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Would our bariatric guidelines help those who haven't had surgery?


rs

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I'm in the not-telling-I-had-surgery camp where only close family and friends know I was sleeved last Aug 2018. Now at 100 lbs lighter people have been coming up to me more often asking questions. This post isn't up for debate on whether I should tell others about my surgery. Rather, I'm just wondering if a non-surgery patient could be successful by following some of our bariatric guidelines, e.g. logging food (at a calorie deficit), focus on Protein first to feel full, limiting carbs, drinking lots of Water, etc

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Definitely there are many people out there that have changed their lives without needing surgery but everybody is different!

I've actually started my own preop much earlier than the surgeon asked.

very low calorie and high Protein low carbs and I've found I'm not hungry that much compared to what i used to be, and in just 15 days I'm down 30lbs (sure might be mostly Water but feeling better and lost a few inches)

The way I see it every lb lost will make the surgery easier for me and the surgical team :)

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Yes. I was 287 when I started my journey. I mimicked what it would be like post surgery to lose down to 256lbs on the first day of my surgical 6mo. program. It was very hard. But do-able. But when I started the program, the doc made me go back to eating 1500cals cuz she didn't want me to mess up my metabolism and lose my post-surgical advantage.

But non-surgical peeps, don't get the advantage of the metabolic reset, nor do they have a cessation of the grhelin and other appetite hormones that we get. We also seem to have a better metabolic protection from slow-down than normies...

Edited by FluffyChix

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Yes. The problem is most non-WLS patients wouldn't be able to sustain that for long. Plus, like Fluffy said, they won't have the advantage of the metabolic reset and temporarily losing their hunger.

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1 hour ago, catwoman7 said:

Yes. The problem is most non-WLS patients wouldn't be able to sustain that for long. Plus, like Fluffy said, they won't have the advantage of the metabolic reset and temporarily losing their hunger.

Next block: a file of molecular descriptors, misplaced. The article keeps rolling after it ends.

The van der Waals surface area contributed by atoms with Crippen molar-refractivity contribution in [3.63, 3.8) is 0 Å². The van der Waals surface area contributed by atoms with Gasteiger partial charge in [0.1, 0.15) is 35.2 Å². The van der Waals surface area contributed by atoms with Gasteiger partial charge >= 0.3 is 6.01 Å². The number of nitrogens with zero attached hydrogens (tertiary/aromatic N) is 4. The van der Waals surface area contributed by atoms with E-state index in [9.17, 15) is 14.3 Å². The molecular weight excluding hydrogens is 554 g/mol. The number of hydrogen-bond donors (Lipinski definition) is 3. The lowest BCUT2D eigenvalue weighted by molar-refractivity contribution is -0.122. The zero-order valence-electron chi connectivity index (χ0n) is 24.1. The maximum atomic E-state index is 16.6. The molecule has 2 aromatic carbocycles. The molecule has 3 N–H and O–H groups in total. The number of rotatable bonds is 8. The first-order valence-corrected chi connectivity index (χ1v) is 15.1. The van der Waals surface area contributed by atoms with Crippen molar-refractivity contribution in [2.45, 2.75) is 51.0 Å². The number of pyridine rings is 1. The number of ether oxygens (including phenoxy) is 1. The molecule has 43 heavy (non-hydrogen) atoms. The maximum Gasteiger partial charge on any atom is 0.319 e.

Yeah! It's like, most of us are big time bad ass losers. Right? We can lose. But keeping it off...well that's a whole other story...

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I agree it would help with weight loss. Every diet I had been on pre-surgery fell apart when I stopped logging my food and drinking lots of Water. That's a must for me, I know some people don't need to log.

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Agreeing with he posts about metabolism above. Our guidelines would help some people - but not people with other stuff going on.

Post-op, my diet is not that different from pre-op. I've been vegetarian since I was about 8, I have been logging food and exercise daily in MFP for 7 years and keeping to a calorie deficit, I drink the same amount that I did before (124 oz or more a day). My calories are a little lower right now as I was going on 1300 or less a day for the years before surgery, but not much difference. When I went home for the summer, my old friends didn't notice much of a difference in the amounts I eat now and the amounts I used to eat.

But I have PCOS and my hormones were beyond messed up - I really believe that surgery was the only thing that was going to work for me. Even with that, it's taking ages for the weight to come off - I was told to expect extremely slow loss, but it was still a bit of a shock how slow compared to others. So now I try not to compare, LOL.

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Yes agree I've lost weight before but it always comes back on in the end..

Its not my dedication That's an ISSUE, I feel it's my metabolism and internal plumbing that's needs to be restructured to get the best chance at long term success!!

That is why I'm going with RNY!

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@FluffyChix @catwoman7 remind me, what is the metabolic reset and why do only WLS patients have that advantage?

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1 hour ago, rs said:

@FluffyChix @catwoman7 remind me, what is the metabolic reset and why do only WLS patients have that advantage?

there are evidently changes in "set point" - although I'm not sure they're completely understood. They may be caused by changes in hormone balances and other factors. This article talks about it a bit. They think there's more to it than just physical restriction:

https://www.ncbi.nlm.nih.gov/pmc/articles/PMC5485884/

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^^^Exactly! And the changes happen almost immediately--in the abscense of actual weight loss. These gut hormones (ghrelin, leptin, glucagon, cck, insulin, ppy among others) rebalance and that allows the hypothalmus to defend a lower weight.

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